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Taking Chances: The Effect of Growing Up on Welfare on the Risky Behaviour of Young People

  • Deborah A. Cobb-Clark
  • Chris Ryan
  • Ana Sartbayeva

We analyze the effect of growing up on welfare on young people’s involvement in a variety of social and health risks. Young people in welfare families are much more likely to take both social and health risks. Much of the apparent link between family welfare history and risk taking disappears, however, once we account for family structure and mothers’ decisions regarding their own risk taking and investment in their children. Interestingly, we find no significant effect of socio-economic status per se. Overall, we find no evidence that growing up on welfare causes young people to engage in risky behavior.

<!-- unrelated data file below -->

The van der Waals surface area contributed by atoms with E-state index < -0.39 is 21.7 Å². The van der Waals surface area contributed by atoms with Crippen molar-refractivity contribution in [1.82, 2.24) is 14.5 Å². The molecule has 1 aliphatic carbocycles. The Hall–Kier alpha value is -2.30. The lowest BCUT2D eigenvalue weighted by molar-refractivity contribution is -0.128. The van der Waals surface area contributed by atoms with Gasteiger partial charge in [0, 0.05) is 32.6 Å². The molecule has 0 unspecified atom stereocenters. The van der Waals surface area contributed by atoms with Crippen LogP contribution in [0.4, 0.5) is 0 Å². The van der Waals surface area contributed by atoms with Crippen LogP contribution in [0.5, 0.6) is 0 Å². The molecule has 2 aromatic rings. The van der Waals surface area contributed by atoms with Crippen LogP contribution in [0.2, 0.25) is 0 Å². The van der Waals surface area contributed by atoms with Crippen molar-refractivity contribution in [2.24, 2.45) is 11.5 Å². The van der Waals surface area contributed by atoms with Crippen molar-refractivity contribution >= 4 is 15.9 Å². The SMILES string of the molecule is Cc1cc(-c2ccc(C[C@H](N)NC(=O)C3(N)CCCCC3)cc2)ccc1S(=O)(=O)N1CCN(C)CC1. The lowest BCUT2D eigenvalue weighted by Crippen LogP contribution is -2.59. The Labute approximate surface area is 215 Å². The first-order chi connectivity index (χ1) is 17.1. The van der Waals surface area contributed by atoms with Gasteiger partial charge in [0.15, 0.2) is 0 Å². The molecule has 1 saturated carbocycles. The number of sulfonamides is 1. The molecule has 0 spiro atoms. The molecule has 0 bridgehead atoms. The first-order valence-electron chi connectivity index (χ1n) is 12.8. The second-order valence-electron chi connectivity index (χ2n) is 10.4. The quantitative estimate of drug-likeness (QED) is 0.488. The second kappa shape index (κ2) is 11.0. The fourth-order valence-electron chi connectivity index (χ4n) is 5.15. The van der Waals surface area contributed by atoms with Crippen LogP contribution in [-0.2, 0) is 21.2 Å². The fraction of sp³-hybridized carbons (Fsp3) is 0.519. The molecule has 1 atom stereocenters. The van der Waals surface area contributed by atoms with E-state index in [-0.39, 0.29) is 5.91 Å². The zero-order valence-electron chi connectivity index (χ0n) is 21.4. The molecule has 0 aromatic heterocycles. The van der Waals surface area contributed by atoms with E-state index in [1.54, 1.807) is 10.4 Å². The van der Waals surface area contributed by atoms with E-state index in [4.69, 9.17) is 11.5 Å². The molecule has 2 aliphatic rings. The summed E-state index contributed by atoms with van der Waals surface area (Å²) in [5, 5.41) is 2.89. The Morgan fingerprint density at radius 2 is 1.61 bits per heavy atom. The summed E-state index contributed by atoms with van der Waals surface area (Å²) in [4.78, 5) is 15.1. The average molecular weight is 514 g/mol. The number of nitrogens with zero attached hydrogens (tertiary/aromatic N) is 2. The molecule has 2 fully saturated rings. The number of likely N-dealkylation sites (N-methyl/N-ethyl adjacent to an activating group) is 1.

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File URL: https://www.cbe.anu.edu.au/researchpapers/cepr/DP604.pdf
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Paper provided by Centre for Economic Policy Research, Research School of Economics, Australian National University in its series CEPR Discussion Papers with number 604.

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Date of creation: Mar 2009
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Handle: RePEc:auu:dpaper:604
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  16. Gary S. Becker, 1968. "Crime and Punishment: An Economic Approach," Journal of Political Economy, University of Chicago Press, vol. 76, pages 169.
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